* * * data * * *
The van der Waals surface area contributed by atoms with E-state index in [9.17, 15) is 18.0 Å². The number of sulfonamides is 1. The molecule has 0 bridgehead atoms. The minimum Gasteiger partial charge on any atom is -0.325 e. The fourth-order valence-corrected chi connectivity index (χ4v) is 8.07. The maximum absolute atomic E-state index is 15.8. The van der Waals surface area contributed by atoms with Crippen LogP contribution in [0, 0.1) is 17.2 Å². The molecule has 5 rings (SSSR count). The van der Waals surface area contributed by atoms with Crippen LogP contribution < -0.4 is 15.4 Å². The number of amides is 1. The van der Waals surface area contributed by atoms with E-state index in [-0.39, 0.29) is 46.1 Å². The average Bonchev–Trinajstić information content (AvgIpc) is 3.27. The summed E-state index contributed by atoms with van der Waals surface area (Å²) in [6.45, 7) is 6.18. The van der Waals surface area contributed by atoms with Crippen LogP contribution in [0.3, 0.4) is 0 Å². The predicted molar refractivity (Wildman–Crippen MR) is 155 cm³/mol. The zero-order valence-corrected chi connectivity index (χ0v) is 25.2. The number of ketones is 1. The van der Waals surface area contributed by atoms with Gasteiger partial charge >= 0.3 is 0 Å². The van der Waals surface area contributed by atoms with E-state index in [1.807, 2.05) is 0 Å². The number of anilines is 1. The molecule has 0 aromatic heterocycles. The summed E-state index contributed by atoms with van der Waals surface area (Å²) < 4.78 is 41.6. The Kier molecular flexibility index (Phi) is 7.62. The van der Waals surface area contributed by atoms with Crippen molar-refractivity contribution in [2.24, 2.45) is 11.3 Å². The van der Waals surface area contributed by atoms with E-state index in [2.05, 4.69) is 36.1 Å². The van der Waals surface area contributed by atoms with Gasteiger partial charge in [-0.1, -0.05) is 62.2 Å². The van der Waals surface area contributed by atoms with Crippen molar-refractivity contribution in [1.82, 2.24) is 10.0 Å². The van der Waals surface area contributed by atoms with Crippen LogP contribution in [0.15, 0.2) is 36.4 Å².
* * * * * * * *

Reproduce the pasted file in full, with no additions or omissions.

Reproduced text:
The van der Waals surface area contributed by atoms with E-state index in [9.17, 15) is 18.0 Å². The number of sulfonamides is 1. The molecule has 0 bridgehead atoms. The minimum Gasteiger partial charge on any atom is -0.325 e. The fourth-order valence-corrected chi connectivity index (χ4v) is 8.07. The maximum absolute atomic E-state index is 15.8. The van der Waals surface area contributed by atoms with Crippen LogP contribution in [0, 0.1) is 17.2 Å². The molecule has 5 rings (SSSR count). The van der Waals surface area contributed by atoms with Crippen LogP contribution < -0.4 is 15.4 Å². The number of amides is 1. The van der Waals surface area contributed by atoms with E-state index in [-0.39, 0.29) is 46.1 Å². The average Bonchev–Trinajstić information content (AvgIpc) is 3.27. The summed E-state index contributed by atoms with van der Waals surface area (Å²) in [6.45, 7) is 6.18. The van der Waals surface area contributed by atoms with Crippen LogP contribution in [0.3, 0.4) is 0 Å². The predicted molar refractivity (Wildman–Crippen MR) is 155 cm³/mol. The zero-order valence-corrected chi connectivity index (χ0v) is 25.2. The number of ketones is 1. The van der Waals surface area contributed by atoms with Gasteiger partial charge >= 0.3 is 0 Å². The van der Waals surface area contributed by atoms with E-state index in [1.807, 2.05) is 0 Å². The number of anilines is 1. The molecule has 0 aromatic heterocycles. The summed E-state index contributed by atoms with van der Waals surface area (Å²) < 4.78 is 41.6. The Kier molecular flexibility index (Phi) is 7.62. The van der Waals surface area contributed by atoms with Crippen molar-refractivity contribution in [2.24, 2.45) is 11.3 Å². The van der Waals surface area contributed by atoms with E-state index in [2.05, 4.69) is 36.1 Å². The van der Waals surface area contributed by atoms with Gasteiger partial charge in [-0.1, -0.05) is 62.2 Å². The van der Waals surface area contributed by atoms with Crippen molar-refractivity contribution in [1.82, 2.24) is 10.0 Å². The van der Waals surface area contributed by atoms with Crippen LogP contribution in [0.15, 0.2) is 36.4 Å².